Your guide to the best ‘pasalubong’ from Negros Occidental

Piaya is top of mind when you think of pasalubong from Negros Occidental. The flatbread filled with muscovado sugar has become synonymous with the province. Every town makes it fresh in the morning, like pan de sal. In Bacolod Central Market, bakeries make them right in front of you whatever time of the day. You can buy them for P10 apiece and eat them hot from a brown paper bag while you do your shopping.
Lanai by Fresh Start Organic in Bacolod offers different flavors: muscovado, calamansi, peanut and honey. The calamansi flavor is a very refreshing twist to the classic.
A must-try is the version from Silay market. The piaya here is so thin that it’s crispy. It’s sprinkled with toasted sesame seeds, adding a layer of nuttiness.
Piaya makes the perfect pasalubong. It can last for days, as long as you store it in the refrigerator.
But there are other food items you can bring home with you when you visit the province. Make sure to save some space in your luggage for them.
‘Kadyos’ and ‘batwan’
It’s fairly common to pack and bring home mangoes, mangosteen or nuts from other places in the country. It’s high time we also normalize bringing home kadyos and batwan when you’re visiting a Western Visayan province.
Kadyos, baboy, langka or KBL is a well-loved dish not a lot of people outside the region are familiar with. It’s a simple, hearty dish that you’d want to share with your family.
The best kadyos (pigeon peas) are the ones you have to remove from the pods yourself. They taste sweeter, just like any freshly picked vegetable. But when they are not in season, dried kadyos from the market will do just as well. Soak them overnight or pressure-cook them for 45 minutes to enjoy the starchy, nutty flavor with your pork hocks. Kadyos can also be used for tinola.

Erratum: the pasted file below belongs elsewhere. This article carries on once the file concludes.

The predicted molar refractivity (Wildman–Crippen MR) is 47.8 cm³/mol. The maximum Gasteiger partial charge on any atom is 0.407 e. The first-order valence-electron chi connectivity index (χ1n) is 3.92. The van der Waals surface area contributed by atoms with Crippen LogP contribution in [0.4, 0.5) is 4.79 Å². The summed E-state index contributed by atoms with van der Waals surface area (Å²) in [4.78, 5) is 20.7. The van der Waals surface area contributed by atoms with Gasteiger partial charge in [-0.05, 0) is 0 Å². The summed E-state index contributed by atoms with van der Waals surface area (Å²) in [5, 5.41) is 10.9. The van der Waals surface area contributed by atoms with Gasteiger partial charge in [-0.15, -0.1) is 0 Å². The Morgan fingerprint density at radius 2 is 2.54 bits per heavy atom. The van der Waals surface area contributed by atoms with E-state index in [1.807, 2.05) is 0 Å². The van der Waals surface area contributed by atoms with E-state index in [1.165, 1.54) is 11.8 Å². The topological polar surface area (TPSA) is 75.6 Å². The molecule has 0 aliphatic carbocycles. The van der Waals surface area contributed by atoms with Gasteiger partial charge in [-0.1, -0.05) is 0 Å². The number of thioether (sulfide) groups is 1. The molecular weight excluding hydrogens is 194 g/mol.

Silay’s “piaya”
You only need four to seven pieces of batwan fruit for each pot of KBL. They have a subtle sour flavor and they cook pretty fast.
You can’t find these babies in Metro Manila marketplaces. Surprisingly, they are available in online shopping apps but at much higher prices.
Some online recipes for KBL suggest using sinigang mix as a replacement for batwan, but it’s not the same. Sinigang mix should only be used when you have no other choice.
“Barungoy” dried fish
‘Barungoy’ dried fish
The fisherfolk of Sipalay make their own assortment of dried fish, but the must-try is their barungoy uga or dried flying fish. Barungoy is black-finned flying fish. The fish is meaty, making it chewy when dried. Pair it with fried rice and egg, with vinegar on the side, for a perfect Pinoy breakfast.
Gourmet ‘tuyo’
Perlyn Cañete dries herring caught fresh from Cadiz. She then fries them, removes the head, scales and innards and bottles them with olive oil.
Gourmet “tuyo” of Cadiz
She started her business a year ago and now has resellers all over the country. Each bottle costs P100. However, what you shouldn’t miss is her bottled aligue. Use it for fried rice, pasta or as topping to freshly cooked rice. (Order directly from Cañete at tel. 0959-8981323.)
‘Saba’ sticks
The pride of La Castellana is the saba sticks that Mary Jhoy Dagang makes and sells. She started the EJJ’s Food Products in 2016; everyone in her hometown swears by her products.
Before Typhoon “Odette,” she sourced their main ingredients from their own farm. They now get their saba bananas from Davao.
Dagang’s saba sticks may remind you of the flavors and texture of a famous shoestring potato snack. The biggest jar of the saba sticks costs P105, while 26 small bags are at P130. She also sells taro sticks.
Dagang ships outside Negros, too. (Tel. 0920-3947316)
Bago has its version of empanada called panara. It’s filled mainly with vegetables and some ground meat. It’s made so thinly that you won’t even notice you’ve finished at least five pieces in one sitting. It’s that good. They are available in the city’s food market.
The boquerones of Casa A. Gamboa in Silay deserves a space in your luggage. It’s an appetizer of white sardine fillets soaked in olive oil. The soft texture of the fish combined with crispy crackers makes for a divine pairing. Sardines have a natural umami flavor, hence it doesn’t need a lot of salt for its flavor to come through. Each bottle costs P285. (Message @casaa.gamboa on Instagram for orders.) INQ